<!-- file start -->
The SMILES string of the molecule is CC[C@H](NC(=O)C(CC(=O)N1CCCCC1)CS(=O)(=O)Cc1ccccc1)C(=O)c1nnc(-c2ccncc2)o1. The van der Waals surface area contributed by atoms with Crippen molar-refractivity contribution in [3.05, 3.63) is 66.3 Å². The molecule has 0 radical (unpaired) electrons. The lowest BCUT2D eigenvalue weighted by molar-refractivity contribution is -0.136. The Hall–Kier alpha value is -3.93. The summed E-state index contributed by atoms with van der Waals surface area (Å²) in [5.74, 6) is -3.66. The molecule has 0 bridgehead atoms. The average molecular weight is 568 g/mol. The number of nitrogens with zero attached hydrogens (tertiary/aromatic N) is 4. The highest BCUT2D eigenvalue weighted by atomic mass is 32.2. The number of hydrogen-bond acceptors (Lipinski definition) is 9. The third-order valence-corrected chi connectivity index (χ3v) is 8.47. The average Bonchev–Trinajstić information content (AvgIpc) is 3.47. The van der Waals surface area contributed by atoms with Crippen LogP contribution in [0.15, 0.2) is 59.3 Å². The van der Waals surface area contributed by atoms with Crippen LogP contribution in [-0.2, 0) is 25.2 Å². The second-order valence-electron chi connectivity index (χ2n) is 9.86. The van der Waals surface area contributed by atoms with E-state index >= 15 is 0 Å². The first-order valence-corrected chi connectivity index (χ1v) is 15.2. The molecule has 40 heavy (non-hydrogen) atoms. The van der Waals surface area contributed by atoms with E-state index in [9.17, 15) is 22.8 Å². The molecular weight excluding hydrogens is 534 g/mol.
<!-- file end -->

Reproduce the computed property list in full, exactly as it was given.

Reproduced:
The SMILES string of the molecule is CC[C@H](NC(=O)C(CC(=O)N1CCCCC1)CS(=O)(=O)Cc1ccccc1)C(=O)c1nnc(-c2ccncc2)o1. The van der Waals surface area contributed by atoms with Crippen molar-refractivity contribution in [3.05, 3.63) is 66.3 Å². The molecule has 0 radical (unpaired) electrons. The lowest BCUT2D eigenvalue weighted by molar-refractivity contribution is -0.136. The Hall–Kier alpha value is -3.93. The summed E-state index contributed by atoms with van der Waals surface area (Å²) in [5.74, 6) is -3.66. The molecule has 0 bridgehead atoms. The average molecular weight is 568 g/mol. The number of nitrogens with zero attached hydrogens (tertiary/aromatic N) is 4. The highest BCUT2D eigenvalue weighted by atomic mass is 32.2. The number of hydrogen-bond acceptors (Lipinski definition) is 9. The third-order valence-corrected chi connectivity index (χ3v) is 8.47. The average Bonchev–Trinajstić information content (AvgIpc) is 3.47. The van der Waals surface area contributed by atoms with Crippen LogP contribution in [0.15, 0.2) is 59.3 Å². The van der Waals surface area contributed by atoms with Crippen LogP contribution in [-0.2, 0) is 25.2 Å². The second-order valence-electron chi connectivity index (χ2n) is 9.86. The van der Waals surface area contributed by atoms with E-state index >= 15 is 0 Å². The first-order valence-corrected chi connectivity index (χ1v) is 15.2. The molecule has 40 heavy (non-hydrogen) atoms. The van der Waals surface area contributed by atoms with E-state index in [9.17, 15) is 22.8 Å². The molecular weight excluding hydrogens is 534 g/mol.